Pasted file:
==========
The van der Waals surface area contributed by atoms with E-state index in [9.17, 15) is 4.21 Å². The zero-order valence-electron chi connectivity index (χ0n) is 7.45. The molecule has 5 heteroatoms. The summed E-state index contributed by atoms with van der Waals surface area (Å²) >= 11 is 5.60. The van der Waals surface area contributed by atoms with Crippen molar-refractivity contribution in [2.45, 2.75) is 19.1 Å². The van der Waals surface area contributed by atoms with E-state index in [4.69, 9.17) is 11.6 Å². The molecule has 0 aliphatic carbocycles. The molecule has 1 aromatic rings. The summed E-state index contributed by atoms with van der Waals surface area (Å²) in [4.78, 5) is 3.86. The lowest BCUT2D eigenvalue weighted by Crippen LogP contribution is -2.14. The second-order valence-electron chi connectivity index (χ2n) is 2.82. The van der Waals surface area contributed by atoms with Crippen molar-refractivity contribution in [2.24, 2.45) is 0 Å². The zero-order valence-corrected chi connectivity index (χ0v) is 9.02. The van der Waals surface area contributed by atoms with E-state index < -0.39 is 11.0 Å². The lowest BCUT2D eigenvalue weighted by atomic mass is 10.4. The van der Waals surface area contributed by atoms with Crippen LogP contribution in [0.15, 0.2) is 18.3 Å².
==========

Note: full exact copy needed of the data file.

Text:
The van der Waals surface area contributed by atoms with E-state index in [9.17, 15) is 4.21 Å². The zero-order valence-electron chi connectivity index (χ0n) is 7.45. The molecule has 5 heteroatoms. The summed E-state index contributed by atoms with van der Waals surface area (Å²) >= 11 is 5.60. The van der Waals surface area contributed by atoms with Crippen molar-refractivity contribution in [2.45, 2.75) is 19.1 Å². The van der Waals surface area contributed by atoms with E-state index in [4.69, 9.17) is 11.6 Å². The molecule has 0 aliphatic carbocycles. The molecule has 1 aromatic rings. The summed E-state index contributed by atoms with van der Waals surface area (Å²) in [4.78, 5) is 3.86. The lowest BCUT2D eigenvalue weighted by Crippen LogP contribution is -2.14. The second-order valence-electron chi connectivity index (χ2n) is 2.82. The van der Waals surface area contributed by atoms with Crippen molar-refractivity contribution in [2.24, 2.45) is 0 Å². The zero-order valence-corrected chi connectivity index (χ0v) is 9.02. The van der Waals surface area contributed by atoms with E-state index < -0.39 is 11.0 Å². The lowest BCUT2D eigenvalue weighted by atomic mass is 10.4. The van der Waals surface area contributed by atoms with Crippen LogP contribution in [0.15, 0.2) is 18.3 Å².